Phnom Penh Governor Khoung Sreng yesterday directed all security personnel to prevent any opposition supporters from observing or protesting CNRP President Kem Sokha’s Supreme Court hearing today regarding his detention on “treason” charges.
Once again, however, the jailed opposition leader will not be present at a hearing related to his detention, according to Justice Ministry spokesman Chin Malin. An Appeal Court hearing last month took place without Sokha in court. Malin again cited security reasons as the justification for his absence today.
Sokha’s team of lawyers is appealing his detention following his September 3 arrest, which was upheld by the lower court on September 26 – a hearing that his defence team walked out of in protest against the opposition leader’s absence. A small group of lawmakers and party supporters were also prevented from nearing the court.
Speaking to police officers yesterday, Sreng said there was no way authorities were going to allow “anarchic” protests in the city and that security forces in all 12 districts in the capital needed to be on alert today.
“The toughest measures will be applied on the people protesting against the court and [we] won’t forgive those people,” said the governor.
He added that a small group of protesters would not be allowed to take the city ransom and praised capital residents as a whole for not taking to the streets in support of the CNRP.
“Phnom Penh city residents should be praised since they have not thought about this at all,” he said.
“People are happy and they do not care with traitors.”
Sreng’s directive comes two weeks after Interior Minister Sar Kheng instructed provincial officials to prevent people from entering the capital and attempting to protest Sokha’s detention.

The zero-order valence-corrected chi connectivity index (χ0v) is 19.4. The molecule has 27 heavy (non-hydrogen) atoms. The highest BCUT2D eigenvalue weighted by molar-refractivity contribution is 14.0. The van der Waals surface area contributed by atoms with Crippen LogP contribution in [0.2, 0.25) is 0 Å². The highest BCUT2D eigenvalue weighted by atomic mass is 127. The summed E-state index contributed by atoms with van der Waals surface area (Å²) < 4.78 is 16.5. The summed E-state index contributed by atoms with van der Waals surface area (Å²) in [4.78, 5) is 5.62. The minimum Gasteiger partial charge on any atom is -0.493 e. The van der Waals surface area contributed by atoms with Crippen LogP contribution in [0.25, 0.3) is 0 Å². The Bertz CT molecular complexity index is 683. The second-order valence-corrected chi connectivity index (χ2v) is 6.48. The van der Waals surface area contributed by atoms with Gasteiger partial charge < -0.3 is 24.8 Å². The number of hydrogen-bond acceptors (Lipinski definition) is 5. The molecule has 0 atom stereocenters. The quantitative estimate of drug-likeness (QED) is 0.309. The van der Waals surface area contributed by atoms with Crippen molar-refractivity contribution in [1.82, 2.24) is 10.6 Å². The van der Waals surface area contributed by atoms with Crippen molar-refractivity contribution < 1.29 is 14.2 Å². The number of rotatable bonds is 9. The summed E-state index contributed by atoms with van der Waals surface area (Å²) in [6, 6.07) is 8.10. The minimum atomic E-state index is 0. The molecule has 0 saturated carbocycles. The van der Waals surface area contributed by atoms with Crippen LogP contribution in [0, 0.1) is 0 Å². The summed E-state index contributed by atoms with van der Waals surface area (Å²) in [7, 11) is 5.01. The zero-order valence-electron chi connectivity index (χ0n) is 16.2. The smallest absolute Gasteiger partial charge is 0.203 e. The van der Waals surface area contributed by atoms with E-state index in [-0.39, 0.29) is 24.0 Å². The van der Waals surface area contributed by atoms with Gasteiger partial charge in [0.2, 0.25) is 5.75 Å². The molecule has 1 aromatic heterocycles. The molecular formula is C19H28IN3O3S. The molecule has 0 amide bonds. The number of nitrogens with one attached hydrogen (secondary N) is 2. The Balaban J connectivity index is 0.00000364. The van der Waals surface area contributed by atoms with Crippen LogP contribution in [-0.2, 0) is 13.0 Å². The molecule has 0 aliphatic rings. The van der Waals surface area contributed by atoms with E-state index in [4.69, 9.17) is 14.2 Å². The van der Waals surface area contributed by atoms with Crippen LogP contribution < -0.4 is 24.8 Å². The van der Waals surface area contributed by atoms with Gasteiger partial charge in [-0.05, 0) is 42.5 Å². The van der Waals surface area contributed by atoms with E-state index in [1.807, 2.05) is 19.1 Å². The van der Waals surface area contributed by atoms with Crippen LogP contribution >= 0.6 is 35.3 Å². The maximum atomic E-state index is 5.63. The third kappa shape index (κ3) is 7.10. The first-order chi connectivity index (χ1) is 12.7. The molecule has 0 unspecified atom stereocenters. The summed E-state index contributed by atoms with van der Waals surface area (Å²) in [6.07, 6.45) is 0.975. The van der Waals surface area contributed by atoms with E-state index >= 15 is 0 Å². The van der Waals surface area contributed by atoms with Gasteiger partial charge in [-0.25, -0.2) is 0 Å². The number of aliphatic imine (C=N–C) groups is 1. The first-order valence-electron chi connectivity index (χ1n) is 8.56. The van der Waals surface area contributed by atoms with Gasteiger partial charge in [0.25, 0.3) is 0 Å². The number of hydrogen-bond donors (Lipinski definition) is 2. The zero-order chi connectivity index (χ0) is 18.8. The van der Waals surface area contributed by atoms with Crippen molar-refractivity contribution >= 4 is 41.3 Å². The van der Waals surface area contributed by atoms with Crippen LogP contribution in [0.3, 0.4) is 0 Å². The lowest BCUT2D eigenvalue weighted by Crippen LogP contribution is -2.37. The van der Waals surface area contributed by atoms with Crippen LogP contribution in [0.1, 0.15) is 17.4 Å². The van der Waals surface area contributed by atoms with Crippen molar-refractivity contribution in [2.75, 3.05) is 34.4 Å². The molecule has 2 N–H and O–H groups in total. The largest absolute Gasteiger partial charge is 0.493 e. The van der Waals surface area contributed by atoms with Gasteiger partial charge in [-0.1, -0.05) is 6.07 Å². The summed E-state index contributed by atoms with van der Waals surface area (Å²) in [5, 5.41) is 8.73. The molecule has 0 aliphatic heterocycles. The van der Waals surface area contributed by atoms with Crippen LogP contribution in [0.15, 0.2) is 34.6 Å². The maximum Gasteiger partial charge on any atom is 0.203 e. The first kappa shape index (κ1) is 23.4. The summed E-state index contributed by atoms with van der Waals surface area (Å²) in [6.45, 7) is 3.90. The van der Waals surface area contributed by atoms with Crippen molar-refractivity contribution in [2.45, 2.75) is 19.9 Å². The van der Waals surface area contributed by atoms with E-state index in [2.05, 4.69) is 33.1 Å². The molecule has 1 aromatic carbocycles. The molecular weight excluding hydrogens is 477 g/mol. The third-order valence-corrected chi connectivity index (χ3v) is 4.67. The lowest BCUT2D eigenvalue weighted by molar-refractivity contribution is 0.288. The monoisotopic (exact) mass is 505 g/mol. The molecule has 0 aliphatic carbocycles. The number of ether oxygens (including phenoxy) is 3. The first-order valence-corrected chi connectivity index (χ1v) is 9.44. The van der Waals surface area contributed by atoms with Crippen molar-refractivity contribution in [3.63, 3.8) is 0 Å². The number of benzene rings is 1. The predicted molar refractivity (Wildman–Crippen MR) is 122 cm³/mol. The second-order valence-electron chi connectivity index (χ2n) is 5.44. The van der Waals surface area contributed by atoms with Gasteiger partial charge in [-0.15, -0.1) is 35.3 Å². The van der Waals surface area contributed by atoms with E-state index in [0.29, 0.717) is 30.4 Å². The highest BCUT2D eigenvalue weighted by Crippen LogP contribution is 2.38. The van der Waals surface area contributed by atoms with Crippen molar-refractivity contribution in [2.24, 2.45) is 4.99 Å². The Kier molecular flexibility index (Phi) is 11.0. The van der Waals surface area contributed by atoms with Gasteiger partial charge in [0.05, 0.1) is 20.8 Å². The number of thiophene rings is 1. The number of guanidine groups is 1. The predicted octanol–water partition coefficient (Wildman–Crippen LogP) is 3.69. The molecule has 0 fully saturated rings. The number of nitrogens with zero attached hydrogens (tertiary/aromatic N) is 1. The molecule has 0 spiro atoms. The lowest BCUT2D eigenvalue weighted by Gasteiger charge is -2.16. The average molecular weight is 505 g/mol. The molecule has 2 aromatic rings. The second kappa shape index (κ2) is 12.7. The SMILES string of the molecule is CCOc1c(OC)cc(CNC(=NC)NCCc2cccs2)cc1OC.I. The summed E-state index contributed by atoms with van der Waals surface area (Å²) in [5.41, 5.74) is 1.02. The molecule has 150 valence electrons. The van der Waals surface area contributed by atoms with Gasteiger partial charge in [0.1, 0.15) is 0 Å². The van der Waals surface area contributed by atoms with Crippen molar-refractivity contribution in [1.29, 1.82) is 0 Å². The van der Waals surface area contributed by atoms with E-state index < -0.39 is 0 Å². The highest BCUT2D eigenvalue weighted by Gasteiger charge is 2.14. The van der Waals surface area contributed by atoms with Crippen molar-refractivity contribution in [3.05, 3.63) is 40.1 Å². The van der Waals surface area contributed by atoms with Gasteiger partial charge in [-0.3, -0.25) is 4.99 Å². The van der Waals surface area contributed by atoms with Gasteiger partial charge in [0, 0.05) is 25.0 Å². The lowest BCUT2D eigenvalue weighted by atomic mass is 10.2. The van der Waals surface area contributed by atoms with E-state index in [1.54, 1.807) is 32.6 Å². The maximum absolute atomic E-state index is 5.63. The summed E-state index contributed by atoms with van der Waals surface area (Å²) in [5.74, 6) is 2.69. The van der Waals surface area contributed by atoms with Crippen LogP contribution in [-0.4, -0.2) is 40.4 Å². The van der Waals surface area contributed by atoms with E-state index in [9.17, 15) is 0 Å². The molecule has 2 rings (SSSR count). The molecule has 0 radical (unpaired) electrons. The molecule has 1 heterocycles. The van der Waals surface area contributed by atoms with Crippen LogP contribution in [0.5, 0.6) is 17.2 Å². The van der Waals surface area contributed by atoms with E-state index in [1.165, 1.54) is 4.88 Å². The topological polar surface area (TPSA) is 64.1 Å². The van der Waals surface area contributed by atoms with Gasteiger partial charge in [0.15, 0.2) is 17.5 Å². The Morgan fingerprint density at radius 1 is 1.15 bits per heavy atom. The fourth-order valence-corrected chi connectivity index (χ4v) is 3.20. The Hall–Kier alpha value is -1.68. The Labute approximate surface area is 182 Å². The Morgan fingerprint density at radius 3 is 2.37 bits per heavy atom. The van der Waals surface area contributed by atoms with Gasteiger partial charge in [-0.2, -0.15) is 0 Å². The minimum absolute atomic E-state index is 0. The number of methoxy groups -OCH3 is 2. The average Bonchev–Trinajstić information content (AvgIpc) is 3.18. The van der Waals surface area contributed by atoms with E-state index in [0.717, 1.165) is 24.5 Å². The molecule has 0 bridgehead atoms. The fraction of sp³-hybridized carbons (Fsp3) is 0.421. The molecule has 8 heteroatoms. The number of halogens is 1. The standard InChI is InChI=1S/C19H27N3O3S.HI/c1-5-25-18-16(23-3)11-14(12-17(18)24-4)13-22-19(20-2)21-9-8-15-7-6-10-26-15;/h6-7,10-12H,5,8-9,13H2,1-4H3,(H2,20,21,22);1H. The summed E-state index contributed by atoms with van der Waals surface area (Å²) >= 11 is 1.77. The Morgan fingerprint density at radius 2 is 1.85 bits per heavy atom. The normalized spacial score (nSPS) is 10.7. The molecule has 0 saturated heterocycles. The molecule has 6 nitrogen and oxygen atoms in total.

Coinciding with Sreng’s directive, increased security personnel – including police, Military Police and members of Prime Minister Hun Sen’s personal Bodyguard Unit – could be seen across Chamkarmon and Daun Penh districts in the city yesterday, with armed officers at many street corners.
Touch Narith, a deputy National Police chief, said the security arrangements were in place for the upcoming Water Festival, set to begin on Thursday, but Chhon Kaony, Chey Chumneas commune police chief, said it was also in anticipation of Sokha’s hearing.
Sokha was barred from attending last month’s hearing ostensibly because of “security concerns” voiced by prison department officials, which will also necessitate his absence from the hearing today, according to Justice Ministry spokesman Chin Malin.
“It is not necessary [for him] to be present because it involves security problems and public order issues for him. So only his lawyers are enough,” he said yesterday, adding that the situation would be different for a trial hearing.
Despite the purported security challenges related to transporting Sokha for his own defence, the jailed opposition leader was recently summonsed to appear before the Supreme Court on November 16, in a case to decide if they party will be dissolved. His lawyers have said he will not participate in the trial in any way.
Chan Kim Seng, director of the General Department of Prisons, said there had been no change in instructions to keep Sokha at the Trapaing Thlong prison in Tbong Khmum province.
Sam Sokong, Sokha’s lawyer, said the team had submitted a request to the high court last Monday to allow the jailed party leader to attend today’s hearing, but had not received a response as of yesterday.
“To legalise the trial and make it just, the court needs to respect the right of the suspect in the trial,” Sokong said, adding that the lawyers would not boycott today’s proceedings.
CNRP lawmaker Mao Monyvann said about 10 lawmakers and some supporters would attempt again to attend the hearing, adding that it was the right of the people to observe the court proceedings.
“Honestly, you [Khoung Sreng] should not worry and no need to take measures. We go as lawmakers and we just only want to listen to the trial and the decision,” he said.